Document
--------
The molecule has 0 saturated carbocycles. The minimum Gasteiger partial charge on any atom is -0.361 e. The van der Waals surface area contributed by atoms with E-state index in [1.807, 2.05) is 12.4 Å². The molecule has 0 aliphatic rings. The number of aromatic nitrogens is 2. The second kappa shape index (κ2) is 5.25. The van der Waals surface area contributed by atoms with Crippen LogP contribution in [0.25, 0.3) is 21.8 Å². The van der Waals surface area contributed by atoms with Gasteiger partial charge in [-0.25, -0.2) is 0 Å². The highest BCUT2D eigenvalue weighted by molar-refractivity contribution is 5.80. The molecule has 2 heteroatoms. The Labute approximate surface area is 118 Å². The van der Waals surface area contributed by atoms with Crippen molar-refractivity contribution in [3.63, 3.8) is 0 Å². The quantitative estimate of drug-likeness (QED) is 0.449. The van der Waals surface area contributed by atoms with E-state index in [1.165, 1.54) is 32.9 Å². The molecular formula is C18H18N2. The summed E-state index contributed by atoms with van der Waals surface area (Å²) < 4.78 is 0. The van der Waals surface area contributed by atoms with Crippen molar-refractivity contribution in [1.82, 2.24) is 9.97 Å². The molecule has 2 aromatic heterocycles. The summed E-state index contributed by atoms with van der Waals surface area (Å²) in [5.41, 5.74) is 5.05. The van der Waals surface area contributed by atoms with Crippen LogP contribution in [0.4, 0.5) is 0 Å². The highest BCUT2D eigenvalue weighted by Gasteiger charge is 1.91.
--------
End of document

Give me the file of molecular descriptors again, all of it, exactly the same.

The molecule has 0 saturated carbocycles. The minimum Gasteiger partial charge on any atom is -0.361 e. The van der Waals surface area contributed by atoms with E-state index in [1.807, 2.05) is 12.4 Å². The molecule has 0 aliphatic rings. The number of aromatic nitrogens is 2. The second kappa shape index (κ2) is 5.25. The van der Waals surface area contributed by atoms with Crippen LogP contribution in [0.25, 0.3) is 21.8 Å². The van der Waals surface area contributed by atoms with Gasteiger partial charge in [-0.25, -0.2) is 0 Å². The highest BCUT2D eigenvalue weighted by molar-refractivity contribution is 5.80. The molecule has 2 heteroatoms. The Labute approximate surface area is 118 Å². The van der Waals surface area contributed by atoms with Crippen molar-refractivity contribution in [3.63, 3.8) is 0 Å². The quantitative estimate of drug-likeness (QED) is 0.449. The van der Waals surface area contributed by atoms with E-state index in [1.165, 1.54) is 32.9 Å². The molecular formula is C18H18N2. The summed E-state index contributed by atoms with van der Waals surface area (Å²) < 4.78 is 0. The van der Waals surface area contributed by atoms with Crippen molar-refractivity contribution in [1.82, 2.24) is 9.97 Å². The molecule has 2 aromatic heterocycles. The summed E-state index contributed by atoms with van der Waals surface area (Å²) in [5.41, 5.74) is 5.05. The van der Waals surface area contributed by atoms with Crippen LogP contribution in [0.4, 0.5) is 0 Å². The highest BCUT2D eigenvalue weighted by Gasteiger charge is 1.91.